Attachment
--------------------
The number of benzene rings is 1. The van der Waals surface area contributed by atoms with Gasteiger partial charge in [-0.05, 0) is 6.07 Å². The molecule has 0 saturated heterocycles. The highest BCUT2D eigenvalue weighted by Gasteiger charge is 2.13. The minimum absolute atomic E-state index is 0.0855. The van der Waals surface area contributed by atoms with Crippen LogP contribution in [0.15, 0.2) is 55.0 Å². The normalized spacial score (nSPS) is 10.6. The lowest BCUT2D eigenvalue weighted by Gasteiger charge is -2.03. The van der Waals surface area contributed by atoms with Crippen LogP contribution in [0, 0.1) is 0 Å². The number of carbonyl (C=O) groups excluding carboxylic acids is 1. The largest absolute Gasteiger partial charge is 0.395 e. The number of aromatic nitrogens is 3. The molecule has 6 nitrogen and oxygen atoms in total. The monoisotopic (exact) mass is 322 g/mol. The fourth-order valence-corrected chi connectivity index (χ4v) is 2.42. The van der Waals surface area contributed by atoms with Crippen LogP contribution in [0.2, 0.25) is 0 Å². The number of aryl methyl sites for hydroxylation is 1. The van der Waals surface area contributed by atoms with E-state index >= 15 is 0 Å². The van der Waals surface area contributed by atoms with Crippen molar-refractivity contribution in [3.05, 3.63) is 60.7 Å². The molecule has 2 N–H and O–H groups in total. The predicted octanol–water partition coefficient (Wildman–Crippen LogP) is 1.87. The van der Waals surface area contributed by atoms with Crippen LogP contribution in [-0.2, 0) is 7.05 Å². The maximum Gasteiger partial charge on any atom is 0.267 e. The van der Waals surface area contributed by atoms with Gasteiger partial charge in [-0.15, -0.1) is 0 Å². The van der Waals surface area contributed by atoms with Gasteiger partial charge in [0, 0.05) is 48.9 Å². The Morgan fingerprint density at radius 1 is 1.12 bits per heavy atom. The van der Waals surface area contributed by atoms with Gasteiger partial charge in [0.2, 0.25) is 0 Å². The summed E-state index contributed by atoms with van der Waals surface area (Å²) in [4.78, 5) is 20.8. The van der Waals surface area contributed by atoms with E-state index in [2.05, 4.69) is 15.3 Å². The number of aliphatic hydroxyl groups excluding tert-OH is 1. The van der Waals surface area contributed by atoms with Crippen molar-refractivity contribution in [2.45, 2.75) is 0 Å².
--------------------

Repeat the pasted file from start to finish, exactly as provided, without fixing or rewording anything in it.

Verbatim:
The number of benzene rings is 1. The van der Waals surface area contributed by atoms with Gasteiger partial charge in [-0.05, 0) is 6.07 Å². The molecule has 0 saturated heterocycles. The highest BCUT2D eigenvalue weighted by Gasteiger charge is 2.13. The minimum absolute atomic E-state index is 0.0855. The van der Waals surface area contributed by atoms with Crippen LogP contribution in [0.15, 0.2) is 55.0 Å². The normalized spacial score (nSPS) is 10.6. The lowest BCUT2D eigenvalue weighted by Gasteiger charge is -2.03. The van der Waals surface area contributed by atoms with Crippen LogP contribution in [0, 0.1) is 0 Å². The number of carbonyl (C=O) groups excluding carboxylic acids is 1. The largest absolute Gasteiger partial charge is 0.395 e. The number of aromatic nitrogens is 3. The molecule has 6 nitrogen and oxygen atoms in total. The monoisotopic (exact) mass is 322 g/mol. The fourth-order valence-corrected chi connectivity index (χ4v) is 2.42. The van der Waals surface area contributed by atoms with Crippen LogP contribution in [0.2, 0.25) is 0 Å². The number of aryl methyl sites for hydroxylation is 1. The van der Waals surface area contributed by atoms with E-state index >= 15 is 0 Å². The van der Waals surface area contributed by atoms with Crippen molar-refractivity contribution in [3.05, 3.63) is 60.7 Å². The molecule has 2 N–H and O–H groups in total. The predicted octanol–water partition coefficient (Wildman–Crippen LogP) is 1.87. The van der Waals surface area contributed by atoms with Crippen LogP contribution in [-0.2, 0) is 7.05 Å². The maximum Gasteiger partial charge on any atom is 0.267 e. The van der Waals surface area contributed by atoms with Gasteiger partial charge in [-0.15, -0.1) is 0 Å². The van der Waals surface area contributed by atoms with Gasteiger partial charge in [0, 0.05) is 48.9 Å². The Morgan fingerprint density at radius 1 is 1.12 bits per heavy atom. The van der Waals surface area contributed by atoms with Gasteiger partial charge in [0.2, 0.25) is 0 Å². The summed E-state index contributed by atoms with van der Waals surface area (Å²) in [4.78, 5) is 20.8. The van der Waals surface area contributed by atoms with E-state index in [2.05, 4.69) is 15.3 Å². The number of aliphatic hydroxyl groups excluding tert-OH is 1. The van der Waals surface area contributed by atoms with Crippen molar-refractivity contribution in [2.45, 2.75) is 0 Å².